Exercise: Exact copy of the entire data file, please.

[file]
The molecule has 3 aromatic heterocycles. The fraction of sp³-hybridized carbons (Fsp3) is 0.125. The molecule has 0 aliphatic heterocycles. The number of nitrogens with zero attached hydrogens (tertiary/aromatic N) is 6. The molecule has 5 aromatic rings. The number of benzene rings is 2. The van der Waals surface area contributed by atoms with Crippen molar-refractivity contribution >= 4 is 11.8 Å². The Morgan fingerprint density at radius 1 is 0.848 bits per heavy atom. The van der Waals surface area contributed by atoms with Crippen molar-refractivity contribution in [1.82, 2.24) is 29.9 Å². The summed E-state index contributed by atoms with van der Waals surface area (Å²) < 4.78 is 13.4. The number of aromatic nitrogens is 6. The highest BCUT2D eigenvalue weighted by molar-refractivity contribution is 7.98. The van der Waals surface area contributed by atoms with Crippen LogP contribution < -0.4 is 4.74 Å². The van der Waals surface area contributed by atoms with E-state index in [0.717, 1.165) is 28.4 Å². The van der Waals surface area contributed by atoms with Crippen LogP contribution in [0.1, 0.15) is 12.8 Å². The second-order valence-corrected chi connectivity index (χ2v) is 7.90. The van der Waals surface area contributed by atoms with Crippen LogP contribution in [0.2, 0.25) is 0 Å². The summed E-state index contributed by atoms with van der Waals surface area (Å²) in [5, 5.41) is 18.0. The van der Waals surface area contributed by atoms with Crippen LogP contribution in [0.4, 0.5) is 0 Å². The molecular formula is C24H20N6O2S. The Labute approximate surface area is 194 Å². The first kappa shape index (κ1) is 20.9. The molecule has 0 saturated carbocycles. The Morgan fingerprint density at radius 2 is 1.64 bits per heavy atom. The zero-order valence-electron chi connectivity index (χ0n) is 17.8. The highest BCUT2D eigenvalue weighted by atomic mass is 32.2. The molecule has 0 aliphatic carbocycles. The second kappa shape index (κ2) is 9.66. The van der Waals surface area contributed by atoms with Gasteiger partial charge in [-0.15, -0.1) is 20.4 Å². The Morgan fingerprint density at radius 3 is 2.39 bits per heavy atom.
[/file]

The molecule has 3 aromatic heterocycles. The fraction of sp³-hybridized carbons (Fsp3) is 0.125. The molecule has 0 aliphatic heterocycles. The number of nitrogens with zero attached hydrogens (tertiary/aromatic N) is 6. The molecule has 5 aromatic rings. The number of benzene rings is 2. The van der Waals surface area contributed by atoms with Crippen molar-refractivity contribution >= 4 is 11.8 Å². The Morgan fingerprint density at radius 1 is 0.848 bits per heavy atom. The van der Waals surface area contributed by atoms with Crippen molar-refractivity contribution in [1.82, 2.24) is 29.9 Å². The summed E-state index contributed by atoms with van der Waals surface area (Å²) < 4.78 is 13.4. The number of aromatic nitrogens is 6. The highest BCUT2D eigenvalue weighted by molar-refractivity contribution is 7.98. The van der Waals surface area contributed by atoms with Crippen LogP contribution < -0.4 is 4.74 Å². The van der Waals surface area contributed by atoms with E-state index in [0.717, 1.165) is 28.4 Å². The van der Waals surface area contributed by atoms with Crippen LogP contribution in [0.1, 0.15) is 12.8 Å². The second-order valence-corrected chi connectivity index (χ2v) is 7.90. The van der Waals surface area contributed by atoms with Crippen LogP contribution in [0.2, 0.25) is 0 Å². The summed E-state index contributed by atoms with van der Waals surface area (Å²) in [5, 5.41) is 18.0. The van der Waals surface area contributed by atoms with Crippen LogP contribution in [0.4, 0.5) is 0 Å². The molecular formula is C24H20N6O2S. The Labute approximate surface area is 194 Å². The first kappa shape index (κ1) is 20.9. The molecule has 0 saturated carbocycles. The Morgan fingerprint density at radius 2 is 1.64 bits per heavy atom. The zero-order valence-electron chi connectivity index (χ0n) is 17.8. The highest BCUT2D eigenvalue weighted by atomic mass is 32.2. The molecule has 0 aliphatic carbocycles. The second kappa shape index (κ2) is 9.66. The van der Waals surface area contributed by atoms with Gasteiger partial charge in [-0.15, -0.1) is 20.4 Å². The Morgan fingerprint density at radius 3 is 2.39 bits per heavy atom.